As queen and supreme ruler of Tuna Land I declared these last two days as cleaning days.
Yesterday, I got out the back ho, handed each kid a shovel and set off to conquer that wasteland of toys and crap we call a playroom.
After picking up a thousand Legos and hundreds of trains, but still with heaps of dolls, games, and puzzle pieces to go, I got a phone call.
Now, I only abandoned my ho for a few minutes and left the kids to toil in what I thought would remain companionable silence, when I heard a screech.
I calmly asked my caller to hold while I asked my eldest child, "What happened?" But she couldn't get a word in edgewise when the injured boy immediately ceased crying to explain, "She squeezed me!"
Isn't it funny how they can stop their painful wailing once they have someone's ear to complain to?
"Did you squeeze your brother?" Ever the fair ruler I gave her a chance to refute the charges.
"Yes. He stopped cleaning."
"Go to your room. I don't care what he did or didn't do, you don't hurt your brother."
She was smart and guilty enough not to argue or pout and just trudged up the stairs. I returned briefly to my phone call only to hear the guilty party start crying.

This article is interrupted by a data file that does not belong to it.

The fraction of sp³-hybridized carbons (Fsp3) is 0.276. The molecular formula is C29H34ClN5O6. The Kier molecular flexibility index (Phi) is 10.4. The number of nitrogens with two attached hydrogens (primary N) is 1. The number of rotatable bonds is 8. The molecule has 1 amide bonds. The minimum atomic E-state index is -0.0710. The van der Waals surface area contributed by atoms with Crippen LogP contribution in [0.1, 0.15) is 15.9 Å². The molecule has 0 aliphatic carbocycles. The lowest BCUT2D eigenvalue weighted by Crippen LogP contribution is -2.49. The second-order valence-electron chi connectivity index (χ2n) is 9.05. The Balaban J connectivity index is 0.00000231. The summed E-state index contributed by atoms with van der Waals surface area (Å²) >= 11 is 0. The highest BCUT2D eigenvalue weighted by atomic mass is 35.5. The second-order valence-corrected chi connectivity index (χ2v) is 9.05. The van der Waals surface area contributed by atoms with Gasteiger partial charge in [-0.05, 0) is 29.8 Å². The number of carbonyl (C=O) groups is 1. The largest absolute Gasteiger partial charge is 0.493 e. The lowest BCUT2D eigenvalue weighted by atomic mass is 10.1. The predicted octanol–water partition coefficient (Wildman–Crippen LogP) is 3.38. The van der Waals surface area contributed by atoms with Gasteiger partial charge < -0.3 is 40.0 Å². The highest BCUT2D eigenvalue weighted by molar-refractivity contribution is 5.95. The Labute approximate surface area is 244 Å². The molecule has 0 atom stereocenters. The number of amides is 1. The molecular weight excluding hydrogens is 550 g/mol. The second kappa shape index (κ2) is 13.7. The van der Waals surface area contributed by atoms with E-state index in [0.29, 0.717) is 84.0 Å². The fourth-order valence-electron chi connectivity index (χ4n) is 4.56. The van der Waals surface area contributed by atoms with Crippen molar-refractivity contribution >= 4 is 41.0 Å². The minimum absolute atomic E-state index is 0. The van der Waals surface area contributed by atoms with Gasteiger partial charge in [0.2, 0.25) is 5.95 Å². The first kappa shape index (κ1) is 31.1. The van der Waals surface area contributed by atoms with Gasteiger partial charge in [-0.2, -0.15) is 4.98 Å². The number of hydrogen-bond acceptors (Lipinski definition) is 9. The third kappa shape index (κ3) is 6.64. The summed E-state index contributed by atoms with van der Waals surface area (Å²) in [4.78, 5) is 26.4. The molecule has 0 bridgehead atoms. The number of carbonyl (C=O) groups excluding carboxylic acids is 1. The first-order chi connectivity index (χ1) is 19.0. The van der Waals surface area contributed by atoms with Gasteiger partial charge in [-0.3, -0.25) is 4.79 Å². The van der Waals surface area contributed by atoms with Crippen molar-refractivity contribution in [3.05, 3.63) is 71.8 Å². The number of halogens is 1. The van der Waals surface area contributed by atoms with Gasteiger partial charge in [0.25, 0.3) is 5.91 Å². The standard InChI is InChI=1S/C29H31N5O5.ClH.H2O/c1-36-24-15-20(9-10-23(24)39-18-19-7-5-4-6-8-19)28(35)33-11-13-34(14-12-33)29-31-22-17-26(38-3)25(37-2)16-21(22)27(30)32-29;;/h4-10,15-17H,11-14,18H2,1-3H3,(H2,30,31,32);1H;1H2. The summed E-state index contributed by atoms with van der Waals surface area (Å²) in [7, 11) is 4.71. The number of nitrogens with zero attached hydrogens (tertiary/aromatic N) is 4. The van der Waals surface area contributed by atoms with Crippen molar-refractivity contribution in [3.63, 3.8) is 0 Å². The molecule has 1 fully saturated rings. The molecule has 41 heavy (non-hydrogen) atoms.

Apparently she had found a judge to hear her appeal. And Daddy is much more susceptible to girlish tears.
I pulled the phone away from my ear in time to hear my daughter implore, "But he wouldn't focus!"
This is when I dropped the phone and convulsed in laughter. My husband bent over clutching his stomach and barely saved himself from falling down the stairs in mirth. I could even hear my friend on the phone gasping for breath through his chortles.
That is the definition of irony. That is what the phrase pot calling the kettle black was invented for.
Our little fairy-watching, unicorn-dreaming space cadet was upset because her future-accountant brother wouldn't focus?
It's these little gems that make having kids worthwhile.